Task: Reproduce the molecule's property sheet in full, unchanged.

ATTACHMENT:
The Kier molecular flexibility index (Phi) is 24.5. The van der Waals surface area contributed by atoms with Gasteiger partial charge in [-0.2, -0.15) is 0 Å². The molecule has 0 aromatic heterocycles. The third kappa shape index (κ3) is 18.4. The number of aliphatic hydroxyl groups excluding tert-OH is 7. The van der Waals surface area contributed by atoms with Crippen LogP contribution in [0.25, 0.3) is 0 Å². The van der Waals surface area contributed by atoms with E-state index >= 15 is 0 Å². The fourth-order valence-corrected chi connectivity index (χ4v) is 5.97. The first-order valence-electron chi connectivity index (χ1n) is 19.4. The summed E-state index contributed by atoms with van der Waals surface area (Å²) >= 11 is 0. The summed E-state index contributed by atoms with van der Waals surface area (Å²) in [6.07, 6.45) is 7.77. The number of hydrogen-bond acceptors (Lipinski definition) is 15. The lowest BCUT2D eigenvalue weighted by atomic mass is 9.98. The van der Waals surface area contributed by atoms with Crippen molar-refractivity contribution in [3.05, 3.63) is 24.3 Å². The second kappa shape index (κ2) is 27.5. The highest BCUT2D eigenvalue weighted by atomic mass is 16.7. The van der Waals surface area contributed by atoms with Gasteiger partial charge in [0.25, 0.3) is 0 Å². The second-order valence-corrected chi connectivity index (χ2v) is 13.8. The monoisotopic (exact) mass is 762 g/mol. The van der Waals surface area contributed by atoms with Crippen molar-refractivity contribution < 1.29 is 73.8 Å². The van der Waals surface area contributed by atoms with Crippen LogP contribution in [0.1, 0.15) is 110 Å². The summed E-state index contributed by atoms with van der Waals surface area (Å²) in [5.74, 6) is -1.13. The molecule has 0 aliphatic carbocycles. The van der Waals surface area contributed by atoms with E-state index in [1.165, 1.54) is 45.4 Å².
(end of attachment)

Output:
The Kier molecular flexibility index (Phi) is 24.5. The van der Waals surface area contributed by atoms with Gasteiger partial charge in [-0.2, -0.15) is 0 Å². The molecule has 0 aromatic heterocycles. The third kappa shape index (κ3) is 18.4. The number of aliphatic hydroxyl groups excluding tert-OH is 7. The van der Waals surface area contributed by atoms with Crippen LogP contribution in [0.25, 0.3) is 0 Å². The van der Waals surface area contributed by atoms with E-state index >= 15 is 0 Å². The fourth-order valence-corrected chi connectivity index (χ4v) is 5.97. The first-order valence-electron chi connectivity index (χ1n) is 19.4. The summed E-state index contributed by atoms with van der Waals surface area (Å²) >= 11 is 0. The summed E-state index contributed by atoms with van der Waals surface area (Å²) in [6.07, 6.45) is 7.77. The number of hydrogen-bond acceptors (Lipinski definition) is 15. The lowest BCUT2D eigenvalue weighted by atomic mass is 9.98. The van der Waals surface area contributed by atoms with Crippen molar-refractivity contribution in [3.05, 3.63) is 24.3 Å². The second kappa shape index (κ2) is 27.5. The highest BCUT2D eigenvalue weighted by atomic mass is 16.7. The van der Waals surface area contributed by atoms with Gasteiger partial charge in [0.25, 0.3) is 0 Å². The second-order valence-corrected chi connectivity index (χ2v) is 13.8. The monoisotopic (exact) mass is 762 g/mol. The van der Waals surface area contributed by atoms with Crippen molar-refractivity contribution < 1.29 is 73.8 Å². The van der Waals surface area contributed by atoms with Crippen LogP contribution in [0.1, 0.15) is 110 Å². The summed E-state index contributed by atoms with van der Waals surface area (Å²) in [5.74, 6) is -1.13. The molecule has 0 aliphatic carbocycles. The van der Waals surface area contributed by atoms with E-state index in [1.165, 1.54) is 45.4 Å².